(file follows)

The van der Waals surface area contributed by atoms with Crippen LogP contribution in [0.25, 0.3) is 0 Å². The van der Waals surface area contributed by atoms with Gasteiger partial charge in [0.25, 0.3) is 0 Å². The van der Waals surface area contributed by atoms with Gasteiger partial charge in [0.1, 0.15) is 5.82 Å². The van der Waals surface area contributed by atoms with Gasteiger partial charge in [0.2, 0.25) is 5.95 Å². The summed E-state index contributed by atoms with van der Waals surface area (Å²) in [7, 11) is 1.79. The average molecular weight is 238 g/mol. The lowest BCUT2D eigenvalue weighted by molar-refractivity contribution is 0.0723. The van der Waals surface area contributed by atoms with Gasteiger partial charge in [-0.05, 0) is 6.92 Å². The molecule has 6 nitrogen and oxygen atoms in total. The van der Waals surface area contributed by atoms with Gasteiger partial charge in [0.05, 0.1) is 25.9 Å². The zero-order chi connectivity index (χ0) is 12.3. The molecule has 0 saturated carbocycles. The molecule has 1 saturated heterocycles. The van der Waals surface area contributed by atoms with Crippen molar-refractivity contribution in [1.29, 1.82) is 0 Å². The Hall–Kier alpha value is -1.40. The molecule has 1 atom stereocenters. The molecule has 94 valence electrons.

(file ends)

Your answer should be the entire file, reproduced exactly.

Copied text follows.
The van der Waals surface area contributed by atoms with Crippen LogP contribution in [0.25, 0.3) is 0 Å². The van der Waals surface area contributed by atoms with Gasteiger partial charge in [0.25, 0.3) is 0 Å². The van der Waals surface area contributed by atoms with Gasteiger partial charge in [0.1, 0.15) is 5.82 Å². The van der Waals surface area contributed by atoms with Gasteiger partial charge in [0.2, 0.25) is 5.95 Å². The summed E-state index contributed by atoms with van der Waals surface area (Å²) in [7, 11) is 1.79. The average molecular weight is 238 g/mol. The lowest BCUT2D eigenvalue weighted by molar-refractivity contribution is 0.0723. The van der Waals surface area contributed by atoms with Gasteiger partial charge in [-0.05, 0) is 6.92 Å². The molecule has 6 nitrogen and oxygen atoms in total. The van der Waals surface area contributed by atoms with Gasteiger partial charge in [0.05, 0.1) is 25.9 Å². The zero-order chi connectivity index (χ0) is 12.3. The molecule has 0 saturated carbocycles. The molecule has 1 saturated heterocycles. The van der Waals surface area contributed by atoms with Crippen molar-refractivity contribution in [1.29, 1.82) is 0 Å². The Hall–Kier alpha value is -1.40. The molecule has 1 atom stereocenters. The molecule has 94 valence electrons.